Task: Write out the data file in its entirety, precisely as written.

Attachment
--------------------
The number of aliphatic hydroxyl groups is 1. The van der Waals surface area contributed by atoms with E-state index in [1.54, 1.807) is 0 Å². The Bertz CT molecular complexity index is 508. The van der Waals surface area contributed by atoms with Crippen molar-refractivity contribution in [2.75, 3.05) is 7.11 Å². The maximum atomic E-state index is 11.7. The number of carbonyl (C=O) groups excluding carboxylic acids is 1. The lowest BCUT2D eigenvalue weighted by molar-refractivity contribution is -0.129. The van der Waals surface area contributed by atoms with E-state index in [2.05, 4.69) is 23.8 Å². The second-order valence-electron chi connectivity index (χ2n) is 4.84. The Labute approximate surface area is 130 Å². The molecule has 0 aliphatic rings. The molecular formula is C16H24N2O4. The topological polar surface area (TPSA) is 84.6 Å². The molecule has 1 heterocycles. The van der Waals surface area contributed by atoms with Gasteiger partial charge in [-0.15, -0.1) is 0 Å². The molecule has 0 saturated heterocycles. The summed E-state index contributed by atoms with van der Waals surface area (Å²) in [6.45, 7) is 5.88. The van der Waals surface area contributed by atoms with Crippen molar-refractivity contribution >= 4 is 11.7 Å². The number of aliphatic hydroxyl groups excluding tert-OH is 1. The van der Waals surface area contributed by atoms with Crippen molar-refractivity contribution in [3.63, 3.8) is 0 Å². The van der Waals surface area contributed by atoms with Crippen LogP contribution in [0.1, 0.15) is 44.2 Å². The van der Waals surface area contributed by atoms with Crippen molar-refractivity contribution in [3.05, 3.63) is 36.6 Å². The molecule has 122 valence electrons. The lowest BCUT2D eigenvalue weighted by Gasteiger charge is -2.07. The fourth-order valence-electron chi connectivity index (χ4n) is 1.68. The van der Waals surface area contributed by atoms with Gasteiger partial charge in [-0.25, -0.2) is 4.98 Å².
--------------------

The number of aliphatic hydroxyl groups is 1. The van der Waals surface area contributed by atoms with E-state index in [1.54, 1.807) is 0 Å². The Bertz CT molecular complexity index is 508. The van der Waals surface area contributed by atoms with Crippen molar-refractivity contribution in [2.75, 3.05) is 7.11 Å². The maximum atomic E-state index is 11.7. The number of carbonyl (C=O) groups excluding carboxylic acids is 1. The lowest BCUT2D eigenvalue weighted by molar-refractivity contribution is -0.129. The van der Waals surface area contributed by atoms with E-state index in [2.05, 4.69) is 23.8 Å². The second-order valence-electron chi connectivity index (χ2n) is 4.84. The Labute approximate surface area is 130 Å². The molecule has 0 aliphatic rings. The molecular formula is C16H24N2O4. The topological polar surface area (TPSA) is 84.6 Å². The molecule has 1 heterocycles. The van der Waals surface area contributed by atoms with Gasteiger partial charge in [-0.15, -0.1) is 0 Å². The molecule has 0 saturated heterocycles. The summed E-state index contributed by atoms with van der Waals surface area (Å²) in [6.45, 7) is 5.88. The van der Waals surface area contributed by atoms with Crippen molar-refractivity contribution >= 4 is 11.7 Å². The number of aliphatic hydroxyl groups excluding tert-OH is 1. The van der Waals surface area contributed by atoms with Crippen molar-refractivity contribution in [3.63, 3.8) is 0 Å². The van der Waals surface area contributed by atoms with Crippen LogP contribution in [0.1, 0.15) is 44.2 Å². The van der Waals surface area contributed by atoms with Crippen molar-refractivity contribution in [3.05, 3.63) is 36.6 Å². The molecule has 122 valence electrons. The lowest BCUT2D eigenvalue weighted by Gasteiger charge is -2.07. The fourth-order valence-electron chi connectivity index (χ4n) is 1.68. The van der Waals surface area contributed by atoms with Gasteiger partial charge in [-0.25, -0.2) is 4.98 Å².